In fact, I’ve recently heard about “clients” who post an advertisement via job boards, get you to contact them on Skype and then send you malware in the form of a zip file that supposedly contains “writing guidelines” for the project. It’s horrific that there are so many people out there who don’t care about others and want to jeopardise everything that someone else has worked for, but it does happen a lot.
One of the key lessons I’ve learned in my first six months as a freelance blogger is that you’ve got to be careful with who you trust. There are also clients out there who seem so nice that you rely on their emails as your only form of a written agreement, and then they suddenly go MIA and you don’t get paid for the work that you’ve already submitted.
(Yes, this has happened to me before and it sucks.)
Be sure to chase your invoices, always have a contract in place prior to starting any work with a new client and trust your instincts. If something seems too good to be true, it probably is.
5. If You Want Money, You’re Going to Have to Earn It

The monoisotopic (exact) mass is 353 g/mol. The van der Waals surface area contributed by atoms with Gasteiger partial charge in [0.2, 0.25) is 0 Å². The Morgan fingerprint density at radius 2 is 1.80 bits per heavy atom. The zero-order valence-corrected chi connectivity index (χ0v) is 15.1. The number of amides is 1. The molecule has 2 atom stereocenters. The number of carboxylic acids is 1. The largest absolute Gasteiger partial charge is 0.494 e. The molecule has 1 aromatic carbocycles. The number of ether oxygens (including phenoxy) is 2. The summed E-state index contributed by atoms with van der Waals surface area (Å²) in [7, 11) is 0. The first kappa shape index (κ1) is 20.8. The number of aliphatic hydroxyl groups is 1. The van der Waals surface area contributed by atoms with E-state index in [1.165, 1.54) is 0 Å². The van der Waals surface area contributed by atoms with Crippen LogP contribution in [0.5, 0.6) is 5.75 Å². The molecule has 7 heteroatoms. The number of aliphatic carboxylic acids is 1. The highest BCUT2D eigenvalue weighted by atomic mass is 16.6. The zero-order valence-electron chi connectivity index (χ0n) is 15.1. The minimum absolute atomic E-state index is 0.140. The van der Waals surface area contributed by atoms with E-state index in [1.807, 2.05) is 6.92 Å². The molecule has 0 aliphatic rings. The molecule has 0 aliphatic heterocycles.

Something that other people tend to forget about being self-employed is: we have to work at all times if we want to earn money. We have to work through vacations, personal days, and sick days; otherwise, we won’t get paid.
It goes without saying that it takes a lot of drive to be able to keep a freelance blogging business going. Even if it’s successful, it doesn’t just run itself. (But how amazing would it be if it did? *Daydreams*)I've worked harder than I've ever worked before to build my freelance blogging biz over the last six months. Even when I'm not working, I find it difficult to switch off because I'm constantly thinking about ways I can improve my business.Click To Tweet